New research shows no safe limit for PM2.5 which would hugely increase with expansion of airports, like Stansted
New research published in the British Medical Journal on 30 November has shown that airborne emissions of fine carbon particles – known as PM2.5 – can have serious health impacts even when the level of concentration is below the World Health Organisation’s guideline limits for air pollution. PM2.5 emanates especially from fuel combustion and transport sources and is one of the major issues associated with airport expansion, not only because of the additional air pollution caused by the increased number of flights but also from the additional road traffic generated by the increase in passenger numbers travelling to and from the airport. There are links between PM2.5 and respiratory and cardiovascular diseases, as well as Parkinson’s and diabetes, and there are now others. The expansion of Stansted Airport is expected to hugely increase air pollution. Its own figures indicate the expansion to 43 mppa would lead to perhaps an extra 25% - 13.6 tonnes - of PM2.5 into the air that local residents, have to breathe. That is wholly unacceptable, knowing the severe health impacts upon the local population.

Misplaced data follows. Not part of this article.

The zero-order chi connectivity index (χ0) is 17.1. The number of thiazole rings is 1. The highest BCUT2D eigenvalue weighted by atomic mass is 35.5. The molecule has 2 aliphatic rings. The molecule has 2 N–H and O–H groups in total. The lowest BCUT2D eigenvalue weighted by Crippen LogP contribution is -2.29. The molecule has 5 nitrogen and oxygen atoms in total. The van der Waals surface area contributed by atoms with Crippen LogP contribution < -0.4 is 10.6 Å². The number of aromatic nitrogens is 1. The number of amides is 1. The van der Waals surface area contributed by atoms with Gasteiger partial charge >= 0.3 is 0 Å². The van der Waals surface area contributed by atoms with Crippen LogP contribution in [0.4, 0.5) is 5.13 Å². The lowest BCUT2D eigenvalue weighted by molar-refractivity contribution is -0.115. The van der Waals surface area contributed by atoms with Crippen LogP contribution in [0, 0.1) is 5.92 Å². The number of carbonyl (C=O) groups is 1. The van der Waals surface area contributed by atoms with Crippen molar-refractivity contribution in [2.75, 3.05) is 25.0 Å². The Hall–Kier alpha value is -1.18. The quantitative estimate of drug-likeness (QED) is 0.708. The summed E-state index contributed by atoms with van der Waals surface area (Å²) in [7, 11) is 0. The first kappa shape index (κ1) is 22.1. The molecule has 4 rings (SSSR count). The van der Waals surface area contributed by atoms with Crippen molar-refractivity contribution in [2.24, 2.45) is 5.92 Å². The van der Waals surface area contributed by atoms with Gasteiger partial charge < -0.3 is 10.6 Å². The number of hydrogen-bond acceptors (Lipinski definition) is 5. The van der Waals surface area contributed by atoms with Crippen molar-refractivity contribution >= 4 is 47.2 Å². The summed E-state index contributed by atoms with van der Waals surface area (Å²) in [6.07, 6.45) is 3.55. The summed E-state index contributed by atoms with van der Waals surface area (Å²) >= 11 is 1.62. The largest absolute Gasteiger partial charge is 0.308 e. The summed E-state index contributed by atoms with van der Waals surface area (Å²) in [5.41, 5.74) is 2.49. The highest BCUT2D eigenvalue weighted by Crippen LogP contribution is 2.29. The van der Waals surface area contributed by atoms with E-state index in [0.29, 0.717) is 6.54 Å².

Communities around Sea-Tac Airport exposed to a unique mix of air pollution associated with aircraft
Seattle-Tacoma Airport, USA had about 438,000 flights in 2018. Communities under flight paths and downwind of the airport are exposed to air pollution from the aircraft. Now research from the University of Washington shows that this includes a type of ultra-fine particle pollution, less than 0.1 micron in diameter, distinctly associated with aircraft. A 2-year study "MOV-UP") looked at air pollution within 10 miles of the airport, and collected air samples at numerous locations between 2018 and 2019. The researchers developed a new method to distinguish between ultra-fine particle pollution from jet traffic and pollution from other sources such as road vehicles, in the particle size and mixture of particles emitted. They found that communities under the flight paths near the airport are exposed to higher proportions of smaller-sized, ‘ultra-ultrafine’ pollution particles, between 0.01 to 0.02 microns in diameter, and over a larger area compared to pollution particles associated with roads. The tiny particles get deep into the lungs, and can penetrate tissues around the body, potentially causing illness, including cancers. Knowing the different signature of ultra-fine particles from aviation will enable local authorities to detect the pollution from aircraft themselves.